Static Analysis Testing (SAST) for software bugs and vulnerabilities should be part of your application security – and software quality – program. All that you need to do is run a tool and it will find bugs in the code, early in development when they are cheaper and easier to fix. Sounds easy.
But it takes more than just buying a tool and running a scan – or uploading code to a testing service and having them run the scans for you. You need the direct involvement and buy-in from developers, and from their managers. Because static analysis doesn't find bugs. It finds things in the code that might be bugs, and you need developers to determine what are real problems and what aren't.
This year’s SANS Institute survey on Appsec Programs and Practices which Frank Kim and I worked on found that use of static analysis ranks towards the bottom of the list of tools and practices that organizations find useful in their appsec programs.
This is because you need a real commitment from developers to make static analysis testing successful, and securing this commitment isn't easy.
You’re asking developers to take on extra work and extra costs, and to change how they do their jobs. Developers have to take time from their delivery schedules to understand and use the tools, and they need to understand how much time this is going to require. They need to be convinced that the problems found by the tools are worth taking time to look at and fix. They may need help or training to understand what the findings mean and how to fix them properly. They will need time to fix the problems and more time to test and make sure that they didn't break anything by accident. And they will need help with integrating static analysis into how they build and test software going forward.
Who Owns and Runs the Tools?
The first thing to decide is who in the organization owns static analysis testing: setting up and running the tools, reviewing and qualifying findings, and getting problems fixed.
Gary McGraw at Cigital explains that there are two basic models for owning and running static analysis tools.
In some organizations, Infosec owns and runs the tools, and then works with developers to get problems fixed (or throws the results over the wall to developers and tells them that they have a bunch of problems that need to be fixed right away). This is what McGraw calls a “Centralized Code Review Factory”. The security team can enforce consistent policies and make sure that all code is scanned regularly, and follows up to make sure that problems get fixed.
This saves developers the time and trouble of having to understand the tool and setting up and running the scans, and the Infosec team can make it even easier for developers by reviewing and qualifying the findings before passing them on (filtering out false positives and things that don’t look important). But developers don’t have control over when the scans are run, and don’t always get results when they need them. The feedback cycle may be too slow, especially for fast-moving Agile and Devops teams who rely on immediate feedback from TDD and Continuous Integration and may push out code before the scan results can even get back to them.
A more scalable approach is to make the developers directly responsible for running and using the tools. Infosec can help with setup and training, but it’s up to the developers to figure out how they are going to use the tools and what they are going to fix and when. In a “Self Service” model like this, the focus is on fitting static analysis into the flow of development, so that it doesn't get in the way of developers’ thinking and problem solving. This might mean adding automated scanning into Continuous Integration and Continuous Delivery toolchains, or integrating static analysis directly into developers’ IDEs to help them catch problems immediately as they are coding (if this is offered with the tool).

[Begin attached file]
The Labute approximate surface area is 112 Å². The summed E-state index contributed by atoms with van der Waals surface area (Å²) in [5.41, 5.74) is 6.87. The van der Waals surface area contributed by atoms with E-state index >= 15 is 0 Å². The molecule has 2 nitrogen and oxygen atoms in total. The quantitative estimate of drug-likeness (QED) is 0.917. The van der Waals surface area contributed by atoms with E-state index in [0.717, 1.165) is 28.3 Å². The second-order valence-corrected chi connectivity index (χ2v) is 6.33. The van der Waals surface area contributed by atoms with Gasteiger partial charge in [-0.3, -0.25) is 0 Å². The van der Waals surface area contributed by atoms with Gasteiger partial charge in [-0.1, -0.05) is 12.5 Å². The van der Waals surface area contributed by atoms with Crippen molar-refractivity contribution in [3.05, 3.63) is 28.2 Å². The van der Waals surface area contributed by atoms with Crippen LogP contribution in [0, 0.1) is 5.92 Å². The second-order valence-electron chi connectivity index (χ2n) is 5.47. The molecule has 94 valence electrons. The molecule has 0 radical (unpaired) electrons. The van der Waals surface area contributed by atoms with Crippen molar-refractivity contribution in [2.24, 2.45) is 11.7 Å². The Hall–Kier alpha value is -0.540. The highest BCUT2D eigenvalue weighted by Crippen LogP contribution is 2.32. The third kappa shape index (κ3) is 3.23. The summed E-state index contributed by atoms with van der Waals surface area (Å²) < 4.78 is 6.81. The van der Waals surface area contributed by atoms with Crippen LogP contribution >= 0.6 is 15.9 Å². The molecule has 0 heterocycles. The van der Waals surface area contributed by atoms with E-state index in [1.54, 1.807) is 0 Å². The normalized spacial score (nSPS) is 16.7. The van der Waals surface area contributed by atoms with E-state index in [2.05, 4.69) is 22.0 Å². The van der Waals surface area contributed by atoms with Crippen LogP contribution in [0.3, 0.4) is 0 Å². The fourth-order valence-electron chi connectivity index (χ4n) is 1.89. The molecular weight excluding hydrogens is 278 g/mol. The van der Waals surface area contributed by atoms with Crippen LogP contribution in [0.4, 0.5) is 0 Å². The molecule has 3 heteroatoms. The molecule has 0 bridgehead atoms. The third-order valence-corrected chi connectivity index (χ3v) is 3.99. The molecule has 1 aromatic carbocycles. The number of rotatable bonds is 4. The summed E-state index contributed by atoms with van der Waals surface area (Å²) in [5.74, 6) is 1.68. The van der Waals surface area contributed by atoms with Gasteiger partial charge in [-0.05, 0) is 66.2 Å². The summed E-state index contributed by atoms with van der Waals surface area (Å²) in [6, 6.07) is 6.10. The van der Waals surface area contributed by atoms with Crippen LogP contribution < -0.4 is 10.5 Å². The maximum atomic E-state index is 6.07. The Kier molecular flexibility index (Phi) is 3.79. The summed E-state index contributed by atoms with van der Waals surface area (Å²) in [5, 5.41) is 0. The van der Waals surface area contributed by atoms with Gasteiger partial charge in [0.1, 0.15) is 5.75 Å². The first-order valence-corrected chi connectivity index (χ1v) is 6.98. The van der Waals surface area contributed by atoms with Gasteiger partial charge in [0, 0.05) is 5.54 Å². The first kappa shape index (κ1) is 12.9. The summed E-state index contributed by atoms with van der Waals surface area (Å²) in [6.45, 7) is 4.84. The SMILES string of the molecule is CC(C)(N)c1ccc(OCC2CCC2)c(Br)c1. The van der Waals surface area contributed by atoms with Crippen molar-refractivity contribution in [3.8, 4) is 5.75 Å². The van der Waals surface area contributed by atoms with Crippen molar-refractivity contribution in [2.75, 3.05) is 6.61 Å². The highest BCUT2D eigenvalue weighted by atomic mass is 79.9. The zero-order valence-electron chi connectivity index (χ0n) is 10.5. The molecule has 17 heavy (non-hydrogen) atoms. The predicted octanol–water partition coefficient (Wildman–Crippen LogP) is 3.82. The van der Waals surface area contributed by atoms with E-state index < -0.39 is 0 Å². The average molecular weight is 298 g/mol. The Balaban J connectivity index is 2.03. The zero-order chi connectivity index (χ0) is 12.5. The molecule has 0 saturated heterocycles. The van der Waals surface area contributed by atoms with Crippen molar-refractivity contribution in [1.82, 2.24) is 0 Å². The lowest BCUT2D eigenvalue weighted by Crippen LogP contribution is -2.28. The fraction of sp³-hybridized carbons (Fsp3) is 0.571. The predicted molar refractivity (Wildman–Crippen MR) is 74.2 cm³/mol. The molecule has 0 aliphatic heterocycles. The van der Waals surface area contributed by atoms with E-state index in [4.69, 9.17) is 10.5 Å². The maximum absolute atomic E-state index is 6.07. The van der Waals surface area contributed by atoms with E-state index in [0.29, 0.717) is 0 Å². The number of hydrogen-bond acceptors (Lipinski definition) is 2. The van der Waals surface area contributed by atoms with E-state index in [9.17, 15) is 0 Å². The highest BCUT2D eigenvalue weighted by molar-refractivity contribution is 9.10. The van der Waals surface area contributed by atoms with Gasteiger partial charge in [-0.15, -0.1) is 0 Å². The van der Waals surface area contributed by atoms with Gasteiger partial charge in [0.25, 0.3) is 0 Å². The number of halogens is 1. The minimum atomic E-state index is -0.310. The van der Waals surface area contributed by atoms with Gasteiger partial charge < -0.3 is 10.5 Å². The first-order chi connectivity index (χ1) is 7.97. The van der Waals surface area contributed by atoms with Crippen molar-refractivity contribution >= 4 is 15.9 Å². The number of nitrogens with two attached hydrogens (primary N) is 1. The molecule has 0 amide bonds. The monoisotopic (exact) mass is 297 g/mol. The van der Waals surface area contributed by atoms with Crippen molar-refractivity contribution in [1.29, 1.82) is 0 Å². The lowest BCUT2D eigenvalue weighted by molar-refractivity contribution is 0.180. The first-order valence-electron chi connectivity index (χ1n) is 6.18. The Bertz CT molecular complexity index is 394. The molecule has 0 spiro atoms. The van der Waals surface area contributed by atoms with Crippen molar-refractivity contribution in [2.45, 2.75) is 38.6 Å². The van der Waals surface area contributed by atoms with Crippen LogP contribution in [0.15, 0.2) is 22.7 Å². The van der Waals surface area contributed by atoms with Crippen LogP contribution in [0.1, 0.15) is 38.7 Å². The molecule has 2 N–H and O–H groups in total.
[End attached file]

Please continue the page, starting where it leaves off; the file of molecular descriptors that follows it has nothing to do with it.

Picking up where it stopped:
Disciplined development and Devops teams who are already relying to automated developer testing and other quality practices shouldn't find this difficult – as long as the tools are set up correctly from the start so that they see value in what the tools find.
Getting Developers to use Static Analysis
There are a few simple patterns for adopting static analysis testing that we've used, or that I have seen in other organizations, patterns that can be followed on their own or in combinations, depending on how much software you have already written, how much time you have to get the tools in, and how big your organization is
Drop In, Tune Out, Triage
Start with a pilot, on an important app where bugs really matter, and that developers are working on today. The pilot could be done by the security team (if they have the skills) or consultants or even the vendor with some help from development; or you could make it a special project for a smart, senior developer who understands the code, convince them that this is important and that you need their help, give them some training if they need it and assistance from the vendor, and get them to run a spike – a week or two should be enough to get started.
The point of this mini-project should be to make sure that the tool is installed and setup properly (integrate it into the build, make sure that it is covering the right code), understand how it provides feedback, make sure that you got the right tool, and then make it practical for developers to use. Don’t accept how the tool runs by default. Run a scan, see how long it takes to run, review the findings and focus on cutting the false positives and other noise down to a minimum. Although vendors continue to improve the speed and accuracy of static analysis tools, most static analysis tools err on the side of caution by pointing out as many potential problems as possible in order to minimize the chance of false negatives (missing a real bug). Which means a lot of noise to wade through and a lot of wasted time.